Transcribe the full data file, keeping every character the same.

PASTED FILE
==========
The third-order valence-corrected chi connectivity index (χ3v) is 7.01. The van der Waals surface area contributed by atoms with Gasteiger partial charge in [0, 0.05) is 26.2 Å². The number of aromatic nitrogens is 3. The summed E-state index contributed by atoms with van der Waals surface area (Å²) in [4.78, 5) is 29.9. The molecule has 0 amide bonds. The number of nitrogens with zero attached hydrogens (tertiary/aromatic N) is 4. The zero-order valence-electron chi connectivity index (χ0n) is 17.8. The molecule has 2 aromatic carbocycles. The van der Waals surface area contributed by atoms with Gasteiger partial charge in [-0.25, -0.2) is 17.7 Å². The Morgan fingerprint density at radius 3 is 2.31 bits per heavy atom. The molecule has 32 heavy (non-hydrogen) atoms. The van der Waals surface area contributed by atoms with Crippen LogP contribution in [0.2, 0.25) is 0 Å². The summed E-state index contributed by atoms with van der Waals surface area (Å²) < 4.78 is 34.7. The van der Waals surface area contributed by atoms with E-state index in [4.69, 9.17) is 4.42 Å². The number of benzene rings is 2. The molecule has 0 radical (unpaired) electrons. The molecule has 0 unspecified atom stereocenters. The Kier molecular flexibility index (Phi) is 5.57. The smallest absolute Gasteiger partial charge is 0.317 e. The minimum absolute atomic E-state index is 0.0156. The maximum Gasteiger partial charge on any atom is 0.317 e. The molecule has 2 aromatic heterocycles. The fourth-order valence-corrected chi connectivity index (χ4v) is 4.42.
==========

The third-order valence-corrected chi connectivity index (χ3v) is 7.01. The van der Waals surface area contributed by atoms with Gasteiger partial charge in [0, 0.05) is 26.2 Å². The number of aromatic nitrogens is 3. The summed E-state index contributed by atoms with van der Waals surface area (Å²) in [4.78, 5) is 29.9. The molecule has 0 amide bonds. The number of nitrogens with zero attached hydrogens (tertiary/aromatic N) is 4. The zero-order valence-electron chi connectivity index (χ0n) is 17.8. The molecule has 2 aromatic carbocycles. The van der Waals surface area contributed by atoms with Gasteiger partial charge in [-0.25, -0.2) is 17.7 Å². The Morgan fingerprint density at radius 3 is 2.31 bits per heavy atom. The molecule has 32 heavy (non-hydrogen) atoms. The van der Waals surface area contributed by atoms with Crippen LogP contribution in [0.2, 0.25) is 0 Å². The summed E-state index contributed by atoms with van der Waals surface area (Å²) < 4.78 is 34.7. The van der Waals surface area contributed by atoms with E-state index in [4.69, 9.17) is 4.42 Å². The number of benzene rings is 2. The molecule has 0 radical (unpaired) electrons. The molecule has 0 unspecified atom stereocenters. The Kier molecular flexibility index (Phi) is 5.57. The smallest absolute Gasteiger partial charge is 0.317 e. The minimum absolute atomic E-state index is 0.0156. The maximum Gasteiger partial charge on any atom is 0.317 e. The molecule has 2 aromatic heterocycles. The fourth-order valence-corrected chi connectivity index (χ4v) is 4.42.